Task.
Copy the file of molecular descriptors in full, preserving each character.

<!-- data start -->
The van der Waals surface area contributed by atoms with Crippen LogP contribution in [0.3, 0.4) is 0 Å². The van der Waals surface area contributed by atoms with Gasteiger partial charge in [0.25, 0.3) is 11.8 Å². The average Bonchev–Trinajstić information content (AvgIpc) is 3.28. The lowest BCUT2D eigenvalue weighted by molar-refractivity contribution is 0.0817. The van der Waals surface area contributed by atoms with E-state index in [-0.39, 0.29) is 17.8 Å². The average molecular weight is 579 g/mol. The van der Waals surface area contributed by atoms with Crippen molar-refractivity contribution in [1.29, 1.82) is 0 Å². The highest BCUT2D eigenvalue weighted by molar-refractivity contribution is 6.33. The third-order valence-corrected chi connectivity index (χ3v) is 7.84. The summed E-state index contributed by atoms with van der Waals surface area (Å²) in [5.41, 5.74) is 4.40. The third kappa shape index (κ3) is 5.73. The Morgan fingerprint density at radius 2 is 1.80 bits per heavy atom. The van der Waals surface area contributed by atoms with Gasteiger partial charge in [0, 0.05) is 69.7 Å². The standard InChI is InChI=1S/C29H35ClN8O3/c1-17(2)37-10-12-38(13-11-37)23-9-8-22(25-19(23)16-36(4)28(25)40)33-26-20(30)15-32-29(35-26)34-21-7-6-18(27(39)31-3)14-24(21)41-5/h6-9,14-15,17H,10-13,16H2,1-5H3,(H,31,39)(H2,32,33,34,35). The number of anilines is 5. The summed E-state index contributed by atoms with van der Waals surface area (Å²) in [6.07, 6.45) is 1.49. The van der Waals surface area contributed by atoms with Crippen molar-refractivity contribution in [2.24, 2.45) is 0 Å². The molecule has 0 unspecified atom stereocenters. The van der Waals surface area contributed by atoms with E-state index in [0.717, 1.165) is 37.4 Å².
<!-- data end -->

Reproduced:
The van der Waals surface area contributed by atoms with Crippen LogP contribution in [0.3, 0.4) is 0 Å². The van der Waals surface area contributed by atoms with Gasteiger partial charge in [0.25, 0.3) is 11.8 Å². The average Bonchev–Trinajstić information content (AvgIpc) is 3.28. The lowest BCUT2D eigenvalue weighted by molar-refractivity contribution is 0.0817. The van der Waals surface area contributed by atoms with E-state index in [-0.39, 0.29) is 17.8 Å². The average molecular weight is 579 g/mol. The van der Waals surface area contributed by atoms with Crippen molar-refractivity contribution in [1.29, 1.82) is 0 Å². The highest BCUT2D eigenvalue weighted by molar-refractivity contribution is 6.33. The third-order valence-corrected chi connectivity index (χ3v) is 7.84. The summed E-state index contributed by atoms with van der Waals surface area (Å²) in [5.41, 5.74) is 4.40. The third kappa shape index (κ3) is 5.73. The Morgan fingerprint density at radius 2 is 1.80 bits per heavy atom. The van der Waals surface area contributed by atoms with Gasteiger partial charge in [0, 0.05) is 69.7 Å². The standard InChI is InChI=1S/C29H35ClN8O3/c1-17(2)37-10-12-38(13-11-37)23-9-8-22(25-19(23)16-36(4)28(25)40)33-26-20(30)15-32-29(35-26)34-21-7-6-18(27(39)31-3)14-24(21)41-5/h6-9,14-15,17H,10-13,16H2,1-5H3,(H,31,39)(H2,32,33,34,35). The number of anilines is 5. The summed E-state index contributed by atoms with van der Waals surface area (Å²) in [6.07, 6.45) is 1.49. The van der Waals surface area contributed by atoms with Crippen molar-refractivity contribution in [2.24, 2.45) is 0 Å². The molecule has 0 unspecified atom stereocenters. The van der Waals surface area contributed by atoms with E-state index in [0.717, 1.165) is 37.4 Å².